• 9
    Lee, D., Pate, R. R., Lavie, C. J., Sui, X., Church, T. S., & Blair, S. N. (2014). Leisure-Time Running Reduces All-Cause and Cardiovascular Mortality Risk. Journal of the American College of Cardiology64(5), 472–481. https://doi.org/10.1016/j.jacc.2014.04.058
  • 10
    Mitchell, U. H., Bowden, J. A., Larson, R. E., Belavy, D. L., & Owen, P. J. (2020). Long-term running in middle-aged men and intervertebral disc health, a cross-sectional pilot study. PLOS ONE15(2), e0229457. https://doi.org/10.1371/journal.pone.0229457
  • 11
    Ponzio, D. Y., Syed, U. A. M., Purcell, K., Cooper, A. M., Maltenfort, M., Shaner, J., & Chen, A. F. (2018). Low Prevalence of Hip and Knee Arthritis in Active Marathon Runners. Journal of Bone and Joint Surgery100(2), 131–137. https://doi.org/10.2106/jbjs.16.01071
  • 12
    WILLIAMS, P. T. (2013). Greater Weight Loss from Running than Walking during a 6.2-yr Prospective Follow-up. Medicine & Science in Sports & Exercise45(4), 706–713. https://doi.org/10.1249/mss.0b013e31827b0d0a
  • 13
    Wang, Y., Lee, D., Brellenthin, A. G., Eijsvogels, T. M. H., Sui, X., Church, T. S., Lavie, C. J., & Blair, S. N. (2019). Leisure-Time Running Reduces the Risk of Incident Type 2 Diabetes. The American Journal of Medicine132(10), 1225–1232. https://doi.org/10.1016/j.amjmed.2019.04.035
  • 14
    Naci, H., Salcher-Konrad, M., Dias, S., Blum, M. R., Sahoo, S. A., Nunan, D., & Ioannidis, J. P. A. (2018). How does exercise treatment compare with antihypertensive medications? A network meta-analysis of 391 randomised controlled trials assessing exercise and medication effects on systolic blood pressure. British Journal of Sports Medicine53(14), 859–869. https://doi.org/10.1136/bjsports-2018-099921
  • 15
    Williams, P. T., & Thompson, P. D. (2013). Walking versus running for hypertension, cholesterol, and diabetes mellitus risk reduction. Arteriosclerosis, Thrombosis, and Vascular Biology33(5), 1085–1091. https://doi.org/10.1161/ATVBAHA.112.300878
  • 16
    Mousavi Gilani, S. R., & Khazaei Feizabad, A. (2019). The effects of aerobic exercise training on mental health and self-esteem of type 2 diabetes mellitus patients. Health Psychology Research7(1). https://doi.org/10.4081/hpr.2019.6576
  • 17
    Moore, S. C., Lee, I-Min., Weiderpass, E., Campbell, P. T., Sampson, J. N., Kitahara, C. M., Keadle, S. K., Arem, H., Berrington de Gonzalez, A., Hartge, P., Adami, H.-O., Blair, C. K., Borch, K. B., Boyd, E., Check, D. P., Fournier, A., Freedman, N. D., Gunter, M., Johannson, M., & Khaw, K.-T. (2016). Association of Leisure-Time Physical Activity With Risk of 26 Types of Cancer in 1.44 Million Adults. JAMA Internal Medicine176(6), 816–825. https://doi.org/10.1001/jamainternmed.2016.1548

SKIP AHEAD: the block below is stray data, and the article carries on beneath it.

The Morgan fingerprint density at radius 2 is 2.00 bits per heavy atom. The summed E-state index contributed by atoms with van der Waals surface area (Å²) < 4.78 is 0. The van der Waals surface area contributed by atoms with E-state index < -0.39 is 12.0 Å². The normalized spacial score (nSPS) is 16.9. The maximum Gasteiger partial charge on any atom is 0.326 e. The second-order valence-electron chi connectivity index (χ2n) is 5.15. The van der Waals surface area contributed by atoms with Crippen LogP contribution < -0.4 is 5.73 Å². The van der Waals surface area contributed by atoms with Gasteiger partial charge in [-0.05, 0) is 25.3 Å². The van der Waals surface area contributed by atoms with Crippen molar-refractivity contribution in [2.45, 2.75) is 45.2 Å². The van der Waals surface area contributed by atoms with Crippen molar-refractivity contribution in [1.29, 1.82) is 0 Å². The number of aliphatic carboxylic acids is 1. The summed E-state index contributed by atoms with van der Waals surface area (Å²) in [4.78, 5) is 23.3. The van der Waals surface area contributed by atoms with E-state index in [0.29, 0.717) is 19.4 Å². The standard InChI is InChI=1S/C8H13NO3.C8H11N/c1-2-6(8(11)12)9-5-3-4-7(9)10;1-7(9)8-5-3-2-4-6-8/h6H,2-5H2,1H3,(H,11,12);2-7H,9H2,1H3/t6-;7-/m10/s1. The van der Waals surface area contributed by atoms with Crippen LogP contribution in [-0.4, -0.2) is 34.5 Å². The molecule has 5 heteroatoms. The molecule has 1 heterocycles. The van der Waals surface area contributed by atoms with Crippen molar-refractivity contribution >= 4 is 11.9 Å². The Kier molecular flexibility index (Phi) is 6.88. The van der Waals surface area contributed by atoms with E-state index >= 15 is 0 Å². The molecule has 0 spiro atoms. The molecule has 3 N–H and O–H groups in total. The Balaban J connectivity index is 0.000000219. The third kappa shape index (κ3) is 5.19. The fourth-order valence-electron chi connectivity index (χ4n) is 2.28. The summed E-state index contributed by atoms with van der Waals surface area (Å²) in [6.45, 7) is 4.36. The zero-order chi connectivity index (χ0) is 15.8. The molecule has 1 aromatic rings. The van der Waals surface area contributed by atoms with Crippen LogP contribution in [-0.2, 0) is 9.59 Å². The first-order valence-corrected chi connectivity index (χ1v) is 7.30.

• 18
    Kalak, N., Gerber, M., Kirov, R., Mikoteit, T., Yordanova, J., Pühse, U., Holsboer-Trachsler, E., & Brand, S. (2012). Daily Morning Running for 3 Weeks Improved Sleep and Psychological Functioning in Healthy Adolescents Compared With Controls. Journal of Adolescent Health51(6), 615–622. https://doi.org/10.1016/j.jadohealth.2012.02.020
  • 19
    Nieman, D. C., & Wentz, L. M. (2019). The compelling link between physical activity and the body’s defense system. Journal of Sport and Health Science8(3), 201–217. https://doi.org/10.1016/j.jshs.2018.09.009
  • 20
    Dinoff, A., Herrmann, N., Swardfager, W., & Lanctôt, K. L. (2017). The effect of acute exercise on blood concentrations of brain-derived neurotrophic factor in healthy adults: a meta-analysis. European Journal of Neuroscience46(1), 1635–1646. https://doi.org/10.1111/ejn.13603
Photo of author
Amber Sayer is a Fitness, Nutrition, and Wellness Writer and Editor, as well as a NASM-Certified Nutrition Coach and UESCA-certified running, endurance nutrition, and triathlon coach. She holds two Masters Degrees—one in Exercise Science and one in Prosthetics and Orthotics. As a Certified Personal Trainer and running coach for 12 years, Amber enjoys staying active and helping others do so as well. In her free time, she likes running, cycling, cooking, and tackling any type of puzzle.

3 thoughts on “Jogging vs Running: Here Are The Differences, Similarities + Benefits”

  1. while this might be historically accurate as to where the term jogging comes from I don’t think it serves a useful purpose, or at least not as much purpose as these possible definitions (that I use)
    jogging = your heel strikes the ground first
    running = your toes strike the ground first
    sprinting = your heel never even touches the ground.
    speed is a consequence of form, the above describe form, and its relevant to what muscles get used, what stresses on bones and ligaments are imposed, and in the end what type of shoes you should be wearing